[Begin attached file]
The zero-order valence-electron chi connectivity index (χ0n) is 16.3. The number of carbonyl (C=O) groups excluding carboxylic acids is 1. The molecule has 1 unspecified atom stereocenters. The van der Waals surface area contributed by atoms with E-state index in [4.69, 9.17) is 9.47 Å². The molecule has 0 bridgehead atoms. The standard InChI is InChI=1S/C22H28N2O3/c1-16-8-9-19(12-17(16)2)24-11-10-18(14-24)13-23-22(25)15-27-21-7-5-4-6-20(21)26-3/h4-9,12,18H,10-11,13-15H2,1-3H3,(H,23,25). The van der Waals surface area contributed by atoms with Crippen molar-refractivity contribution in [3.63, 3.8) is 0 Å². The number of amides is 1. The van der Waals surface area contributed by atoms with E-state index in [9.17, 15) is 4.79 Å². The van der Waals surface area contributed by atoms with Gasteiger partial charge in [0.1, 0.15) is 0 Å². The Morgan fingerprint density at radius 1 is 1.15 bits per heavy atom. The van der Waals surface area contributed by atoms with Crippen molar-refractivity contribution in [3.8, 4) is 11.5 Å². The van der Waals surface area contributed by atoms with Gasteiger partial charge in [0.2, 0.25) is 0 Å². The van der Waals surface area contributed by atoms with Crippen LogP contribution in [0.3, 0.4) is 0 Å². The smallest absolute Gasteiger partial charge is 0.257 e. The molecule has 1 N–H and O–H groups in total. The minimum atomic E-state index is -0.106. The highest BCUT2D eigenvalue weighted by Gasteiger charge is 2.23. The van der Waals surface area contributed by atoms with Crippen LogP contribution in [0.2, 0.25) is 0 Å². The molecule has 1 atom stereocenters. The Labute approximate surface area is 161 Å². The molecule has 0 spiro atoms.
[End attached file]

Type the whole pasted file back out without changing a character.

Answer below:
The zero-order valence-electron chi connectivity index (χ0n) is 16.3. The number of carbonyl (C=O) groups excluding carboxylic acids is 1. The molecule has 1 unspecified atom stereocenters. The van der Waals surface area contributed by atoms with E-state index in [4.69, 9.17) is 9.47 Å². The molecule has 0 bridgehead atoms. The standard InChI is InChI=1S/C22H28N2O3/c1-16-8-9-19(12-17(16)2)24-11-10-18(14-24)13-23-22(25)15-27-21-7-5-4-6-20(21)26-3/h4-9,12,18H,10-11,13-15H2,1-3H3,(H,23,25). The van der Waals surface area contributed by atoms with Crippen molar-refractivity contribution in [3.63, 3.8) is 0 Å². The number of amides is 1. The van der Waals surface area contributed by atoms with E-state index in [9.17, 15) is 4.79 Å². The van der Waals surface area contributed by atoms with Gasteiger partial charge in [0.1, 0.15) is 0 Å². The Morgan fingerprint density at radius 1 is 1.15 bits per heavy atom. The van der Waals surface area contributed by atoms with Crippen molar-refractivity contribution in [3.8, 4) is 11.5 Å². The van der Waals surface area contributed by atoms with Gasteiger partial charge in [0.2, 0.25) is 0 Å². The van der Waals surface area contributed by atoms with Crippen LogP contribution in [0.3, 0.4) is 0 Å². The smallest absolute Gasteiger partial charge is 0.257 e. The molecule has 1 N–H and O–H groups in total. The minimum atomic E-state index is -0.106. The highest BCUT2D eigenvalue weighted by Gasteiger charge is 2.23. The van der Waals surface area contributed by atoms with Crippen LogP contribution in [0.2, 0.25) is 0 Å². The molecule has 1 atom stereocenters. The Labute approximate surface area is 161 Å². The molecule has 0 spiro atoms.